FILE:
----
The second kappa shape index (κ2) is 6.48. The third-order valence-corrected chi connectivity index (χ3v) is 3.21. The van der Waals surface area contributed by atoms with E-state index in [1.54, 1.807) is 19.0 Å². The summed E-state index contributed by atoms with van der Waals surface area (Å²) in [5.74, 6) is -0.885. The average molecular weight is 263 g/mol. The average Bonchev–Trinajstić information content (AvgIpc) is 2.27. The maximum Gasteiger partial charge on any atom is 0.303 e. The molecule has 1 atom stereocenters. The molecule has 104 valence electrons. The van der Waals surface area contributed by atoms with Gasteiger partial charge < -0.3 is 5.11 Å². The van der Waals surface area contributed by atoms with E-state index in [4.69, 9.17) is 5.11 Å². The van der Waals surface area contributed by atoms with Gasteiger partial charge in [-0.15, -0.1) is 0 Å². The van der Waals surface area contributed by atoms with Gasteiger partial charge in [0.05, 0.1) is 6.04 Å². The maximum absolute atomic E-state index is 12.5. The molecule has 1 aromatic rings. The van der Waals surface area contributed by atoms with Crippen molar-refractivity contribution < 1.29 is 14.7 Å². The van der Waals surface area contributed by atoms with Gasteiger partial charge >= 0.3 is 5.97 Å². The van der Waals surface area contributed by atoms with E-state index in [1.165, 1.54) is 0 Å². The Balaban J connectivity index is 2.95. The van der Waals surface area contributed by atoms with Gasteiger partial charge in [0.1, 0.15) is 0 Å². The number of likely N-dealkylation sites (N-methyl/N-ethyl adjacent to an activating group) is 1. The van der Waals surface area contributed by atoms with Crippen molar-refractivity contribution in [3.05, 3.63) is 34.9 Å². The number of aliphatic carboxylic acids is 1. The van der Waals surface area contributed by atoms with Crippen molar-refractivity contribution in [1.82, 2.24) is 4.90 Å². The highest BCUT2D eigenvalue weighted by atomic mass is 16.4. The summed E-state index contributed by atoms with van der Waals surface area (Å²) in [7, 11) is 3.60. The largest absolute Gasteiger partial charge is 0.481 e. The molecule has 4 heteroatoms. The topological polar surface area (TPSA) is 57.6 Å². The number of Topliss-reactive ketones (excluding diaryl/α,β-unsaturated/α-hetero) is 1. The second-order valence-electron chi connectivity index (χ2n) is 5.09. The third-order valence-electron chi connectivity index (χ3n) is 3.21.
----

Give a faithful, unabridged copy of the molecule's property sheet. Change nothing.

The second kappa shape index (κ2) is 6.48. The third-order valence-corrected chi connectivity index (χ3v) is 3.21. The van der Waals surface area contributed by atoms with E-state index in [1.54, 1.807) is 19.0 Å². The summed E-state index contributed by atoms with van der Waals surface area (Å²) in [5.74, 6) is -0.885. The average molecular weight is 263 g/mol. The average Bonchev–Trinajstić information content (AvgIpc) is 2.27. The maximum Gasteiger partial charge on any atom is 0.303 e. The molecule has 1 atom stereocenters. The molecule has 104 valence electrons. The van der Waals surface area contributed by atoms with Gasteiger partial charge < -0.3 is 5.11 Å². The van der Waals surface area contributed by atoms with E-state index in [4.69, 9.17) is 5.11 Å². The van der Waals surface area contributed by atoms with Gasteiger partial charge in [-0.15, -0.1) is 0 Å². The van der Waals surface area contributed by atoms with Gasteiger partial charge in [0.05, 0.1) is 6.04 Å². The maximum absolute atomic E-state index is 12.5. The molecule has 1 aromatic rings. The van der Waals surface area contributed by atoms with Crippen molar-refractivity contribution < 1.29 is 14.7 Å². The van der Waals surface area contributed by atoms with Gasteiger partial charge >= 0.3 is 5.97 Å². The van der Waals surface area contributed by atoms with E-state index in [1.165, 1.54) is 0 Å². The Balaban J connectivity index is 2.95. The van der Waals surface area contributed by atoms with Gasteiger partial charge in [0.1, 0.15) is 0 Å². The number of likely N-dealkylation sites (N-methyl/N-ethyl adjacent to an activating group) is 1. The van der Waals surface area contributed by atoms with Crippen molar-refractivity contribution in [3.05, 3.63) is 34.9 Å². The number of aliphatic carboxylic acids is 1. The van der Waals surface area contributed by atoms with Crippen molar-refractivity contribution in [1.82, 2.24) is 4.90 Å². The highest BCUT2D eigenvalue weighted by atomic mass is 16.4. The summed E-state index contributed by atoms with van der Waals surface area (Å²) in [7, 11) is 3.60. The largest absolute Gasteiger partial charge is 0.481 e. The molecule has 4 heteroatoms. The topological polar surface area (TPSA) is 57.6 Å². The number of Topliss-reactive ketones (excluding diaryl/α,β-unsaturated/α-hetero) is 1. The second-order valence-electron chi connectivity index (χ2n) is 5.09. The third-order valence-electron chi connectivity index (χ3n) is 3.21.